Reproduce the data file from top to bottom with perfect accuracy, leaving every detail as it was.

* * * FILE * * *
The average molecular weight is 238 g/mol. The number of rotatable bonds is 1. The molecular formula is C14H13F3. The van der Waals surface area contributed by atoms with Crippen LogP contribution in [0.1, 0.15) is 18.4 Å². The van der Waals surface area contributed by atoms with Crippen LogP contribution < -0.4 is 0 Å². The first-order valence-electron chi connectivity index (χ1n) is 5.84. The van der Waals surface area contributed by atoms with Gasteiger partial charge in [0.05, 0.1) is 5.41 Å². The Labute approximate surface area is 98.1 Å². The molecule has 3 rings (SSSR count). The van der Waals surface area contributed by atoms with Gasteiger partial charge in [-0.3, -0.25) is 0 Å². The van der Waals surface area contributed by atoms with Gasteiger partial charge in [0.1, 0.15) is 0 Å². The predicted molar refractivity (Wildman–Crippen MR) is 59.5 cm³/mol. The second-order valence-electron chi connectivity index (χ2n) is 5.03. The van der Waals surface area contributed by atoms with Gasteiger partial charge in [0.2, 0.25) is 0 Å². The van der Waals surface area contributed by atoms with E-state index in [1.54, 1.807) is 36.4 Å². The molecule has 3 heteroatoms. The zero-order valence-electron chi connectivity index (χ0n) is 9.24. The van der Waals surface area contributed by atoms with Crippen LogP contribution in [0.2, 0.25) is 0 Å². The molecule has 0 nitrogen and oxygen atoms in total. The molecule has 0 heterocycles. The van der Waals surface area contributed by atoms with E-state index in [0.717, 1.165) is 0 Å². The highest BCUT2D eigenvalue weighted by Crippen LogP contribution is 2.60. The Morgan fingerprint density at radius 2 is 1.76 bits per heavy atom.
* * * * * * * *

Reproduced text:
The average molecular weight is 238 g/mol. The number of rotatable bonds is 1. The molecular formula is C14H13F3. The van der Waals surface area contributed by atoms with Crippen LogP contribution in [0.1, 0.15) is 18.4 Å². The van der Waals surface area contributed by atoms with Crippen LogP contribution < -0.4 is 0 Å². The first-order valence-electron chi connectivity index (χ1n) is 5.84. The van der Waals surface area contributed by atoms with Gasteiger partial charge in [0.05, 0.1) is 5.41 Å². The Labute approximate surface area is 98.1 Å². The molecule has 3 rings (SSSR count). The van der Waals surface area contributed by atoms with Gasteiger partial charge in [-0.3, -0.25) is 0 Å². The van der Waals surface area contributed by atoms with Gasteiger partial charge in [0.1, 0.15) is 0 Å². The predicted molar refractivity (Wildman–Crippen MR) is 59.5 cm³/mol. The second-order valence-electron chi connectivity index (χ2n) is 5.03. The van der Waals surface area contributed by atoms with Gasteiger partial charge in [0.2, 0.25) is 0 Å². The van der Waals surface area contributed by atoms with E-state index in [1.54, 1.807) is 36.4 Å². The molecule has 3 heteroatoms. The zero-order valence-electron chi connectivity index (χ0n) is 9.24. The van der Waals surface area contributed by atoms with Crippen LogP contribution in [0.2, 0.25) is 0 Å². The molecule has 0 nitrogen and oxygen atoms in total. The molecule has 0 heterocycles. The van der Waals surface area contributed by atoms with E-state index in [0.717, 1.165) is 0 Å². The highest BCUT2D eigenvalue weighted by Crippen LogP contribution is 2.60. The Morgan fingerprint density at radius 2 is 1.76 bits per heavy atom.